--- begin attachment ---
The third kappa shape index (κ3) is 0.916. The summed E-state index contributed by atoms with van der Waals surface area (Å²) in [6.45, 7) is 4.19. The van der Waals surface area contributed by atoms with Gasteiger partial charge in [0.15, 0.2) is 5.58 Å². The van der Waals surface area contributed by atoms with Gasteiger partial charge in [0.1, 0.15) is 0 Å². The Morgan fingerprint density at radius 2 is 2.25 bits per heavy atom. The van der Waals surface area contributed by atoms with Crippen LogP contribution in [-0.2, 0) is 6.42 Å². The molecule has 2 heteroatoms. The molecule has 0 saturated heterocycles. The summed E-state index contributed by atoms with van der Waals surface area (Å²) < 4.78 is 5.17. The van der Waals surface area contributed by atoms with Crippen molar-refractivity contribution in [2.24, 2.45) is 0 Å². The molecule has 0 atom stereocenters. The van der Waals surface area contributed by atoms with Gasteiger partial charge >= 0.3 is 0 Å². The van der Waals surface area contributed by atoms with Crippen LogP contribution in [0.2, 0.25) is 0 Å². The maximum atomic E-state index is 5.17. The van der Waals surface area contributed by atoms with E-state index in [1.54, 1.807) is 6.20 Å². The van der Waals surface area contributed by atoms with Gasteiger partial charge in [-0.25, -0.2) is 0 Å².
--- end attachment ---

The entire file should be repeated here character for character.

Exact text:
The third kappa shape index (κ3) is 0.916. The summed E-state index contributed by atoms with van der Waals surface area (Å²) in [6.45, 7) is 4.19. The van der Waals surface area contributed by atoms with Gasteiger partial charge in [0.15, 0.2) is 5.58 Å². The van der Waals surface area contributed by atoms with Gasteiger partial charge in [0.1, 0.15) is 0 Å². The Morgan fingerprint density at radius 2 is 2.25 bits per heavy atom. The van der Waals surface area contributed by atoms with Crippen LogP contribution in [-0.2, 0) is 6.42 Å². The molecule has 2 heteroatoms. The molecule has 0 saturated heterocycles. The summed E-state index contributed by atoms with van der Waals surface area (Å²) < 4.78 is 5.17. The van der Waals surface area contributed by atoms with Crippen molar-refractivity contribution in [2.24, 2.45) is 0 Å². The molecule has 0 atom stereocenters. The van der Waals surface area contributed by atoms with Gasteiger partial charge >= 0.3 is 0 Å². The van der Waals surface area contributed by atoms with Crippen LogP contribution in [0.2, 0.25) is 0 Å². The maximum atomic E-state index is 5.17. The van der Waals surface area contributed by atoms with E-state index in [1.54, 1.807) is 6.20 Å². The van der Waals surface area contributed by atoms with Gasteiger partial charge in [-0.25, -0.2) is 0 Å².